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Anthony Foxx

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Anthony Foxx
Anthony Foxx official portrait.jpg
U.S. Secretary of Transportation
Elections and appointments
NominatedApril 29, 2013
ConfirmedJune 27, 2013
AppointedJuly 2, 2013
Appointed byBarack Obama
Prior offices
Mayor of Charlotte, North Carolina
Charlotte City Council
Campaign Manager for Rep. Mel Watt
High schoolWest Charlotte High School
Bachelor'sDavidson College
J.D.New York University School of Law
Date of birthApril 30, 1971
Place of birthCharlotte, North Carolina
Office website
Anthony Renard Foxx (b. April 30, 1971, in Charlotte, North Carolina) is the current United States Secretary of Transportation.[1] He was nominated on April 29, 2013, and unanimously confirmed by the Senate on June 27, 2013, with a 100-0 vote.[2]

He previously served as the youngest mayor to ever serve in Charlotte, North Carolina, and on the Charlotte City Council prior to that.[3]


Born in Charlotte, North Carolina, Foxx attended West Charlotte High School before graduating from Davidson College. He earned a J.D. from New York University School of Law as a Root-Tilden-Kern Scholar.[4] Foxx worked as a law clerk in the U.S. Court of Appeals for the Sixth Circuit, a trial attorney for the Justice Department and a staff council on the House Judiciary Committee before being elected to the Charlotte City Council in 2005. He also worked at the private law firm Hunton & Williams.[4]


Below is an abbreviated outline of Foxx's academic, professional and political career:[3][5][4]

  • 1993: Graduated from Davidson College
  • 1996: Earned J.D. from New York University School of Law
  • 2004: Campaign Manager for Rep. Mel Watt
  • 2005-2009: Member of Charlotte City Council
  • 2009-2013: Mayor of Charlotte, North Carolina
  • 2013-Present: United States Secretary of Transportation

Confirmation vote

Foxx was confirmed by the Senate on June 27, 2013, by a vote of 100-0.[2] He succeeded Ray LaHood.

Anthony Foxx confirmation vote, June 27, 2013
Party Votes for Approveda Votes against Defeatedd Total votes
Democratic Party Democrats 52 0 52
Republican Party Republicans 46 0 46
Independent Independents 2 0 2
Total Votes 100 0 100


Executive Departments of the United States

Executive Departments
Department of DefenseDepartment of StateDepartment of Homeland SecurityDepartment of JusticeDepartment of CommerceDepartment of EducationDepartment of the TreasuryDepartment of AgricultureDepartment of EnergyDepartment of LaborDepartment of TransportationDepartment of the InteriorDepartment of Health and Human ServicesDepartment of Veterans AffairsDepartment of Housing and Urban Development

Department Secretaries
Ashton CarterJohn KerryJeh JohnsonEric HolderPenny PritzkerArne DuncanJack LewTom VilsackErnest MonizTom PerezAnthony FoxxSally JewellSylvia Mathews BurwellRobert McDonaldJulian Castro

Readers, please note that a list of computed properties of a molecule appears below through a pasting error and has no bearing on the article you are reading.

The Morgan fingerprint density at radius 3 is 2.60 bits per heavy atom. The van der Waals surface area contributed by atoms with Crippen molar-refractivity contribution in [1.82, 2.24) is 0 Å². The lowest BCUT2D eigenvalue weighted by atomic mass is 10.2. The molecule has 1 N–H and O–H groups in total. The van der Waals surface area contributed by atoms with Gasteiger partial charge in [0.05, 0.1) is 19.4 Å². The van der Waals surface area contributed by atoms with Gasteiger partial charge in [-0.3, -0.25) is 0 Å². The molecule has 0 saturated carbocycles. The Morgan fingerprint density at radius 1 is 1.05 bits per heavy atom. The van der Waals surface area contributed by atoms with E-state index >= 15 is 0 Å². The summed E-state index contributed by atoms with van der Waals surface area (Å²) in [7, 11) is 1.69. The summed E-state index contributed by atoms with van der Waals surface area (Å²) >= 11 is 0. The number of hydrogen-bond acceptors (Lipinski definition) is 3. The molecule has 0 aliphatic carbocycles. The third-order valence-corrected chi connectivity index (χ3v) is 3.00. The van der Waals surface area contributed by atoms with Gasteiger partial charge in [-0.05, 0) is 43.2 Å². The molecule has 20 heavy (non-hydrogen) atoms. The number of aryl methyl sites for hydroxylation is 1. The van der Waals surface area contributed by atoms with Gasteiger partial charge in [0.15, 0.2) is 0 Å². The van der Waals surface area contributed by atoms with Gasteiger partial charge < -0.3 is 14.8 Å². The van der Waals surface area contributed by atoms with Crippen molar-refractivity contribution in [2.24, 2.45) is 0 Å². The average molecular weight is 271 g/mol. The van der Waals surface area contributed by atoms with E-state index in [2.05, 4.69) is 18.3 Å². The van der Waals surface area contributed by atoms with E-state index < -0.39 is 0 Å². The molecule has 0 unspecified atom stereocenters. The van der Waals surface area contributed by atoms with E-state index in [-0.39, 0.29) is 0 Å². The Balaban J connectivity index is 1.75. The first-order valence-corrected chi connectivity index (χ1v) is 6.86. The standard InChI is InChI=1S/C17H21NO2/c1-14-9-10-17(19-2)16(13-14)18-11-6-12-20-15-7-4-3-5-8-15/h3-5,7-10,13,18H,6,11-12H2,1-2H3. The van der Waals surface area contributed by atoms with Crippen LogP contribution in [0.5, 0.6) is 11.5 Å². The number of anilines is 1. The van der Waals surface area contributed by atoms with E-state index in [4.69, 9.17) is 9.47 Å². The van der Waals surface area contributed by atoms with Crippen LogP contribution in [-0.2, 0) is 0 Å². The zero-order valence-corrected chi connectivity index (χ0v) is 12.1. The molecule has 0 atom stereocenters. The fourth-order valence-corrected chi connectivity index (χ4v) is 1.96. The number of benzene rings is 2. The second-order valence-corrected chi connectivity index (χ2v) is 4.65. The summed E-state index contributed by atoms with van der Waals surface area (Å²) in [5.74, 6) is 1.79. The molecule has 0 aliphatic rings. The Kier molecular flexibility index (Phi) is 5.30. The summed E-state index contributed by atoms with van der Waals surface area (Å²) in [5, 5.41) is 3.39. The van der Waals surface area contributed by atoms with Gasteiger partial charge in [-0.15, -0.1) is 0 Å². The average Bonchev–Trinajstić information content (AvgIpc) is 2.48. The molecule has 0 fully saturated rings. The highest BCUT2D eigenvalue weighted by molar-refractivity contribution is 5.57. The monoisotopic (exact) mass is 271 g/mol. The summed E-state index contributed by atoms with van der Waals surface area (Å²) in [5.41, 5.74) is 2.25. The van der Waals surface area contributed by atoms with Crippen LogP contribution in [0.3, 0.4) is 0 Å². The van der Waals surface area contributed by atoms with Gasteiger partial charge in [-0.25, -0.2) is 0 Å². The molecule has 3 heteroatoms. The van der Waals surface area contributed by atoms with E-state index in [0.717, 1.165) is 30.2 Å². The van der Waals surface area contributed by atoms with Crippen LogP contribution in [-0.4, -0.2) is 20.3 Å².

Secretary of Transportation term initiatives

30-year DOT outlook

Foxx announced the development of a 30-year transportation outlook by DOT officials on September 7, 2014, in an effort to distance the country from the Highway Trust Fund, which gave federal fuel taxation money to state transportation departments for highway construction and maintenance. Foxx said, "We’re having the wrong conversation about transportation in this country. There are a host of factors that are colliding, that are changing the ground underneath us. But yet our policies, not to mention our funding, aren’t keeping up. I think it’s very important for us to have a new reset." He explained further, the goal of the research, "My hope is that people will take a look at this, and some of the unexamined assumptions we’ve had about transportation in the last couple of decades will start to be examined, and policymakers hopefully will understand we can’t just concern ourselves with the funding side of the equation, that how that funding is actually deployed is a key piece of how we move forward."[6]

TIGER grants

On September 12, 2014, the DOT awarded grants for the completions of 72 infrastructure projects across the country for a total of $600 million. The projects covered 46 states and Washington, D.C.. Secretary Foxx stated that the program, passed by Congress in 2009, would have offered more had members agreed to a new highway bill. He claimed, "For every project we select, however, we must turn dozens more away — projects that could be getting done if Congress passed the GROW AMERICA Act, which would double the funding available for TIGER and growing the number of projects we could support."[7]



Foxx was considered to be a potential Democratic candidate for North Carolina's U.S. Senate seat in 2016.[8] The seat is currently held by Sen. Richard Burr (R). In September 2014, Burr mentioned that Foxx had made a commitment not to run.[9] Nonetheless, his name appeared in a December 2014 poll from Public Policy Polling, matching up Burr against potential challengers.[10]

Potential match-up: Richard Burr vs. Anthony Foxx
Poll Richard Burr (R) Anthony Foxx (D)Not sureMargin of ErrorSample Size
Public Policy Polling
December 4-7, 2014
Note: The polls above may not reflect all polls that have been conducted. Those displayed are a random sampling chosen by Ballotpedia staff. If you would like to nominate another poll for inclusion in the table, send an email to


Foxx is married with two children.[5]

Recent news

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See also

External links


Political offices
Preceded by
Ray LaHood
U.S. Secretary of Transportation
Succeeded by